In 2002, Baptism missionary and preacher Paul Washer preached what’s often known as the “Shocking Youth Message,” to a group of Baptist young people about true and false conversions. In this message, Washer rejects the “accept Jesus into your heart” mentality that captivates so many baptist churches. He rightly argues that repentance is a daily reality for the Christian, not a one time event.
Yet, for all that Washer gets right in this message, there are some glaring issues. One of those is his use of Matthew 7. Washer argues that we need to be constantly looking at ourselves to evaluate the fruit of our lives, and the reality of our conversion. He says that many are going to be damned who profess to believe in Christ, and who believe themselves to be Christians. Since this message was preached, Matthew 7 seems to be a favorite text for a certain group of preachers who are convinced that most professing Christians are not actually saved. This type of introspective fruit-checking can be damaging to one’s faith, especially as Christians often see their sin and struggles more than the fruits that God is producing in them. Washer’s approach causes the Christian to look inward for assurance, rather than to the objective means of grace. The most extreme forms of this type of theology result in a stance of skepticism toward anyone who professes the faith. See the cult called The Church of Wells, for example.
The utilization of Matthew 7 for this purpose is eisegetical. When examining the context of this passage, it becomes apparent that it is not a call for obsessive self-examination. Part of the problem here is that most translations place a break between 7:20 and 7:21. When Matt. 7:21- 23 is read in isolation from its earlier context, Washer’s interpretation seems warranted. The text reads:
“Not everybody who says to me, ‘Lord, Lord,’ will get into the kingdom of heaven. Only those who do the will of my Father who is in heaven will enter. On the Judgment Day, many people will say to me, ‘Lord, Lord, didn’t we prophesy in your name and expel demons in your name and do lots of miracles in your name?’Then I’ll tell them, ‘I’ve never known you. Get away from me, you people who do wrong.’”
So far, Washer’s approach looks like the clear meaning of this text. Many think they are Christians, but will be condemned for eternity and rejected by Christ. The differentiating factor is the manner of life lived. But, look at the previous section:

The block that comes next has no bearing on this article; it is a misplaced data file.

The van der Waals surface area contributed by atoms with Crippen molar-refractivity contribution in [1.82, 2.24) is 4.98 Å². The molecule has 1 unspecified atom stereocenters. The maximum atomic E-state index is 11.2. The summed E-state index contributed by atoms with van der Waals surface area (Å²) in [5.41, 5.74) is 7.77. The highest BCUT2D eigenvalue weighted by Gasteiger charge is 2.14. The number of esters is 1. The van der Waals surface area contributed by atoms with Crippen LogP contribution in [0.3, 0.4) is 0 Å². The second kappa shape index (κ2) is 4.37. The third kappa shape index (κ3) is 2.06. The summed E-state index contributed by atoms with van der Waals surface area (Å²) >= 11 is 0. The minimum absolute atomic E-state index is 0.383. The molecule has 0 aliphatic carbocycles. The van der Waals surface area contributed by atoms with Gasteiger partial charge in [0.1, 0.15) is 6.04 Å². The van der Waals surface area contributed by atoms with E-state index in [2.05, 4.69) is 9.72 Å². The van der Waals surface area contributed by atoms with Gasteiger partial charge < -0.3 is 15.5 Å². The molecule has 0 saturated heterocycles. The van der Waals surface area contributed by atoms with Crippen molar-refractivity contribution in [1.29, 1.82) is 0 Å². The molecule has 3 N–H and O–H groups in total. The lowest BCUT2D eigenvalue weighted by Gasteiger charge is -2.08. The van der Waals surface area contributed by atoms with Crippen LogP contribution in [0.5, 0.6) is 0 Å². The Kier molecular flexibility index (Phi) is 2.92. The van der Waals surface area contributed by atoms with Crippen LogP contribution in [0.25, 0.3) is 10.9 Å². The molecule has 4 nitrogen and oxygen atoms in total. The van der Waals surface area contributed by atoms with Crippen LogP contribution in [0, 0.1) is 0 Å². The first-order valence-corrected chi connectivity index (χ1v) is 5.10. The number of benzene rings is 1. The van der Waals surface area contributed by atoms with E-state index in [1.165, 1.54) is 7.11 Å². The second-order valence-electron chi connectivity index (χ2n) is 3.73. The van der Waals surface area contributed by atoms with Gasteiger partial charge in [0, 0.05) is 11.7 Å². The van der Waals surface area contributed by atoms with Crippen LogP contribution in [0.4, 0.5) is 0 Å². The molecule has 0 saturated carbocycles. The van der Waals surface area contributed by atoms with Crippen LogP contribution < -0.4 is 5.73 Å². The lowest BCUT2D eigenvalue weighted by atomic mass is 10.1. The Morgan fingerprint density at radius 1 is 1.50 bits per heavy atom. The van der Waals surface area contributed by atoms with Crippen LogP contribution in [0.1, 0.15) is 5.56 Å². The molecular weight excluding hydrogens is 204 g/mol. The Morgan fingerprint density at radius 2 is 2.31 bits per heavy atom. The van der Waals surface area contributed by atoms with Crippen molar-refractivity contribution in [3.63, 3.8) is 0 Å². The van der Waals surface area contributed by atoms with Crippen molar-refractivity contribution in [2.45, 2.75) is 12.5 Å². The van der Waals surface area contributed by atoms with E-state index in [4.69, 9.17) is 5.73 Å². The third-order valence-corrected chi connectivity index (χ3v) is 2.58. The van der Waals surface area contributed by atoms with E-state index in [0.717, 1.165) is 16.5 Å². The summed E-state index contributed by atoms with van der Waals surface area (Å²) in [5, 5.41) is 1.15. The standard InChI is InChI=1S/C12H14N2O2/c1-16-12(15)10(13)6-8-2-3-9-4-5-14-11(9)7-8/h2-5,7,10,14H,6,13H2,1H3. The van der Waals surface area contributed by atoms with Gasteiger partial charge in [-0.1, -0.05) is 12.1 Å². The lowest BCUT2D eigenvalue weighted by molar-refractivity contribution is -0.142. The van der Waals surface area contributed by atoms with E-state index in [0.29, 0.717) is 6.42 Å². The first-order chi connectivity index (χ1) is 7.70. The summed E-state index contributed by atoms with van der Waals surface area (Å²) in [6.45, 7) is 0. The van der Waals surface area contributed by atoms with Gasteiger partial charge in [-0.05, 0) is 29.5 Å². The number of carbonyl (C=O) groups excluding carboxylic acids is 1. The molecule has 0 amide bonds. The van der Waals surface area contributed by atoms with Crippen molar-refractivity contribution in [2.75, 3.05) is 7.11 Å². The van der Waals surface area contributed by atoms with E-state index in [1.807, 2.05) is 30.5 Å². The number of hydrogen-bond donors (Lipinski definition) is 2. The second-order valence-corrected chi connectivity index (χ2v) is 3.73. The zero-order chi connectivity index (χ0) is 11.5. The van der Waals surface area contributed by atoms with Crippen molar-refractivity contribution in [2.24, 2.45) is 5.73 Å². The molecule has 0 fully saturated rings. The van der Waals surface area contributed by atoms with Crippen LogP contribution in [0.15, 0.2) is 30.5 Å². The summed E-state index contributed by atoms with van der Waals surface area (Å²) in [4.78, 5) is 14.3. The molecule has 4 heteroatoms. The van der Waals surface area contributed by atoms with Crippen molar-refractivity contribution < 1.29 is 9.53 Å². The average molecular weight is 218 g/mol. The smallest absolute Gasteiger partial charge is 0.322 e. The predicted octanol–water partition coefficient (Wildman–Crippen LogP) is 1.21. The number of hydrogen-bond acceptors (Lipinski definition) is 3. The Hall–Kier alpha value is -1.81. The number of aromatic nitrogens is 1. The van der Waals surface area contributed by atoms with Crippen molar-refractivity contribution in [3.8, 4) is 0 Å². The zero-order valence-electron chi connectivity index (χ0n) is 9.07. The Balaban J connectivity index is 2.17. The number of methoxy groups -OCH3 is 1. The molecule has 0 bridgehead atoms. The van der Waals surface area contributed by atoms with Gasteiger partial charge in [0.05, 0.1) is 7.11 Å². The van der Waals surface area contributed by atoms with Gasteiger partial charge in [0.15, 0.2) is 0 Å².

“Watch out for false prophets. They come to you dressed like sheep, but inside they are vicious wolves. You will know them by their fruit. Do people get bunches of grapes from thorny weeds, or do they get figs from thistles? In the same way, every good tree produces good fruit, and every rotten tree produces bad fruit. A good tree can’t produce bad fruit. And a rotten tree can’t produce good fruit. Every tree that doesn’t produce good fruit is chopped down and thrown into the fire. Therefore, you will know them by their fruit.Watch out for false prophets. They come to you dressed like sheep, but inside they are vicious wolves. You will know them by their fruit. Do people get bunches of grapes from thorny weeds, or do they get figs from thistles? In the same way, every good tree produces good fruit, and every rotten tree produces bad fruit. A good tree can’t produce bad fruit. And a rotten tree can’t produce good fruit. Every tree that doesn’t produce good fruit is chopped down and thrown into the fire. Therefore, you will know them by their fruit.”
This text is so applicable today with the multitude of false teachers. Think about someone like Benny Hinn. Like Jesus explains, he prophesies in the name of God, and he performs miracles in the name of God. Yet, the fruit he bears demonstrates that he is a false prophet. He teaches that there are nine persons of the Trinity, utters prophesies that never come to pass, and performs “miracles,” which cannot be verified. These are the bad fruits that we are to look out for.
It is true that the true believer must have repentance, and that God works good in the lives of all who are his. Yet none of these things are the grounding of one’s assurance. The only foundation for our assurance is the work of Christ on behalf of sinners.